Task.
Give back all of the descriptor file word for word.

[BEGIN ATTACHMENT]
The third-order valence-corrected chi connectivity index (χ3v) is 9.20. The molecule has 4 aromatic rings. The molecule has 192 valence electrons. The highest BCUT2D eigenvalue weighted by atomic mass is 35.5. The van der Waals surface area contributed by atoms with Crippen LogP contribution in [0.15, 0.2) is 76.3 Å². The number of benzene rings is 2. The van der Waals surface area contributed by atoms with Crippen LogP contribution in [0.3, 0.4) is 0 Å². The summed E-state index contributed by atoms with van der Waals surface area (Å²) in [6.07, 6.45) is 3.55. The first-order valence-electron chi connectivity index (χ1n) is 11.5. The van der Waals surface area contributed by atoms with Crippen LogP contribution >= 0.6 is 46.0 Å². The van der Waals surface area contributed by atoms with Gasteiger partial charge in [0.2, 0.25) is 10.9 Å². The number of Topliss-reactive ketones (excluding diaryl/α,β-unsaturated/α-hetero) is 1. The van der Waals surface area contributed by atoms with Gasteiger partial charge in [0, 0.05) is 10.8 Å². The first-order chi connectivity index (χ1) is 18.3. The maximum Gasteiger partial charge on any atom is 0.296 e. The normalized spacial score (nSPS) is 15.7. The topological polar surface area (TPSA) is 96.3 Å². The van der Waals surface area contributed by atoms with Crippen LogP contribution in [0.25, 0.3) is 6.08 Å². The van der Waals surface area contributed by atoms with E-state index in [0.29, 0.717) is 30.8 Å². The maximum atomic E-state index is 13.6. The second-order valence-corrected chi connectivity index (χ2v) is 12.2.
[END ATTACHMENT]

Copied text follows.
The third-order valence-corrected chi connectivity index (χ3v) is 9.20. The molecule has 4 aromatic rings. The molecule has 192 valence electrons. The highest BCUT2D eigenvalue weighted by atomic mass is 35.5. The van der Waals surface area contributed by atoms with Crippen LogP contribution in [0.15, 0.2) is 76.3 Å². The number of benzene rings is 2. The van der Waals surface area contributed by atoms with Crippen LogP contribution in [0.3, 0.4) is 0 Å². The summed E-state index contributed by atoms with van der Waals surface area (Å²) in [6.07, 6.45) is 3.55. The first-order valence-electron chi connectivity index (χ1n) is 11.5. The van der Waals surface area contributed by atoms with Crippen LogP contribution >= 0.6 is 46.0 Å². The van der Waals surface area contributed by atoms with Gasteiger partial charge in [0.2, 0.25) is 10.9 Å². The number of Topliss-reactive ketones (excluding diaryl/α,β-unsaturated/α-hetero) is 1. The van der Waals surface area contributed by atoms with Gasteiger partial charge in [0, 0.05) is 10.8 Å². The first-order chi connectivity index (χ1) is 18.3. The maximum Gasteiger partial charge on any atom is 0.296 e. The normalized spacial score (nSPS) is 15.7. The topological polar surface area (TPSA) is 96.3 Å². The van der Waals surface area contributed by atoms with Crippen LogP contribution in [0.25, 0.3) is 6.08 Å². The van der Waals surface area contributed by atoms with E-state index in [0.29, 0.717) is 30.8 Å². The maximum atomic E-state index is 13.6. The second-order valence-corrected chi connectivity index (χ2v) is 12.2.